Album: Zeolite – EP
If there is one thing my undergraduate studies in biochemistry taught me, it’s that chemical reactions—when left to occur naturally—can take forever. Think about it: you’re depending on randomized collisions of entire moles of participles to happen either in sequence or with some degree of accuracy. Unless you’re incredibly patient, you probably won’t get anywhere—and what about reactions that occur within our bodies that we need to survive? In that context, the needs for catalysts become paramount. Zeolite is a molecular sieve that happens to be one of the best ones you can get—but for our current use, Zeolite happens to be a band that combine careful, creative song structure with megatons of explosive energy. Coupled with an intangible source of catchiness that Zeolite seem to master, you get their debut EP—an excellent display of fast-paced, progressive metalcore that many other bands have tried to piece together on their own without the proper means to make work half as well.
One part bouncy and energetic, one part devastatingly heavy and one part shred-laden and technically savvy, Zeolite’s debut EP is a chimeric, comprehensive display of heavy musicianship does masterfully. From the opening passage of “Seligman’s Curse,” Zeolite’s instrumentation roars forth with every cylinder firing at maximum capacity. Percussionist Jimmy Howard makes absolutely certain of that—with lightning fast footwork on “Seligman’s Curse” and mind-boggling hand coordination on “The Dramaturgy Perspective of a Theorist,” Howard’s talent is peerless when it comes to heavier side of progressive metalcore. The entirety of Zeolite’s self-titled EP sees Howard unleashing hell behind the kit—whether it’s with insane fills or with unmatched footwork. Even in spite of Howard’s speed, however, bassist Lucas Tolputt is able to match his candor, keeping up with his fleet feet in order to add depth and resonance to every thick smack of the kick drum. “Seneca the Younger” is a stellar example; Tolputt’s bass adds density to Howard’s kit, yet doesn’t steal the show from guitarist Patrick Haas. Rather, Tolputt joins Howard’s percussion and Haas’ hectic fretwork, giving the trio a synchronized, steamrolling dynamic that hits the listener like a shotgun to the chest. Haas ranges from nu-influenced grooves on “Faustus” and “Seligman’s Curse” to shreddy, riff-heavy writing on “The Dramaturgy Perspective of a Theorist” and “Brath of Kaiser.” Where Howard’s drumming and Tolputt’s thick bass work are a constant, Haas oscillates readily in his style to avoid monotony, all the while keeping the listener firmly engaged in the EP.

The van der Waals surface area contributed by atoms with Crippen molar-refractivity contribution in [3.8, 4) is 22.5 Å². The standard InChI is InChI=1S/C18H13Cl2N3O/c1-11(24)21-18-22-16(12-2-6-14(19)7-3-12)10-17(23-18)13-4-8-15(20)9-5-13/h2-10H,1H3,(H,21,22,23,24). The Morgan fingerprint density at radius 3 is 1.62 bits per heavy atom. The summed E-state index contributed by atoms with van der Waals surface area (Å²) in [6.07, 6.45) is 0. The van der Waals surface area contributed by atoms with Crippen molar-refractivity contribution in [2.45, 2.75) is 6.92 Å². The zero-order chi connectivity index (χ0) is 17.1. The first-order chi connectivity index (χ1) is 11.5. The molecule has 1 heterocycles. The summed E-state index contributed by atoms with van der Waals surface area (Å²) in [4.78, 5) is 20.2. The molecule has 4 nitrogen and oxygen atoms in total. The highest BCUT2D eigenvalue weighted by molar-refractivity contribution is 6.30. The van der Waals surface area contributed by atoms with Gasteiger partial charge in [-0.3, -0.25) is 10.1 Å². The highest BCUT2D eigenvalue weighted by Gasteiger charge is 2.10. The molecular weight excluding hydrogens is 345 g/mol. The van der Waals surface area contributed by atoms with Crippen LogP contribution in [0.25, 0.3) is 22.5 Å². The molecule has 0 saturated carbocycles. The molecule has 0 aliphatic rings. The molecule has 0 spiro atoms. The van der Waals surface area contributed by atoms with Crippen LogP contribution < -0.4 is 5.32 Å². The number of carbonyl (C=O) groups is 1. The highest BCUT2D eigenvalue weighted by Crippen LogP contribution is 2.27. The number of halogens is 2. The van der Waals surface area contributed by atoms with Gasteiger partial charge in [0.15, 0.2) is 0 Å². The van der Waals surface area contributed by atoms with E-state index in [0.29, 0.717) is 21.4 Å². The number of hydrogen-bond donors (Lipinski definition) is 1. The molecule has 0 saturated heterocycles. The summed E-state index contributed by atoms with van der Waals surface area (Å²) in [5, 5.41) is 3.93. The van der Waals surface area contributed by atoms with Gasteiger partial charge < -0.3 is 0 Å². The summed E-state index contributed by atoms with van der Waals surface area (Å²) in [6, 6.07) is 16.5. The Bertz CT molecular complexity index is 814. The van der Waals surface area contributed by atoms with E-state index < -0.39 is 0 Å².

With catchy grooves, fast-paced riffs and brutality a plenty, frontman Fraser Mainwaring has no shortage of material upon which to bellow, shriek and shout. Ranging from grisly, gritty cleans on “Seligman’s Curse” to subterranean low bellows on “Seneca the Younger” or ear-splitting shrieks on “Brath of Kaiser,” Mainwaring is a master of range and variety—relying on a baseline mid-range yell and deviating from it as needed to keep the listener on the edge of their seat. What’s more, is while his range is sprawling, his flow is tight and focused, while his endurance is seemingly never-ending. The sprawling “Brath of Kaiser” is likely the best example of Mainwaring’s mastery over harsh vocals. Showcasing his endurance throughout the 5-and-a-half-minute track, his range is exemplary, as is his vocal patterning. “Brath of Kaiser,” as well as a solid majority of the EP, see Mainwaring at the top of his game—rarely succumbing to somewhat stagnant moments of songs where he leans too heavily on his mid range without switching it up.
Where Zeolite’s instrumentation is nothing short of immaculate and their vocal effort is certainly in the genre’s upper-most echelons, the band’s debut EP certainly has a figurative “learning curve.” The first, and even second times through leave the listener somewhat…boggled. Each song is so densely packed with intricate, intelligent and conceptually rich material that by the time “Brath of Kaiser” is complete, the listener may be feeling ever so slightly brain dead. However, after the listener grows accustomed to following the dynamic interplay between Howard and Haas, or can keep up with Mainwaring’s tongue-twisters, Zeolite’s debut opens up into an oasis of pure originality. The simplest way to put it is this: the past two years I have worked with 500 different albums by different bands, yet not one has had the same mysterious and intangible feel that Zeolite have had. Heavy enough to hold their own against some of Australia’s weightier metalcore acts, yet technically savvy enough to appeal to music snobs world-wide, Zeolite have an enigmatic element to them that, much like their namesake, takes their respective components and pieces and arranges them in a way that makes the end result infinitely more appealing.
For Fans Of: Iconoclast, Advocates, Barrier, Zealot
By: Connor Welsh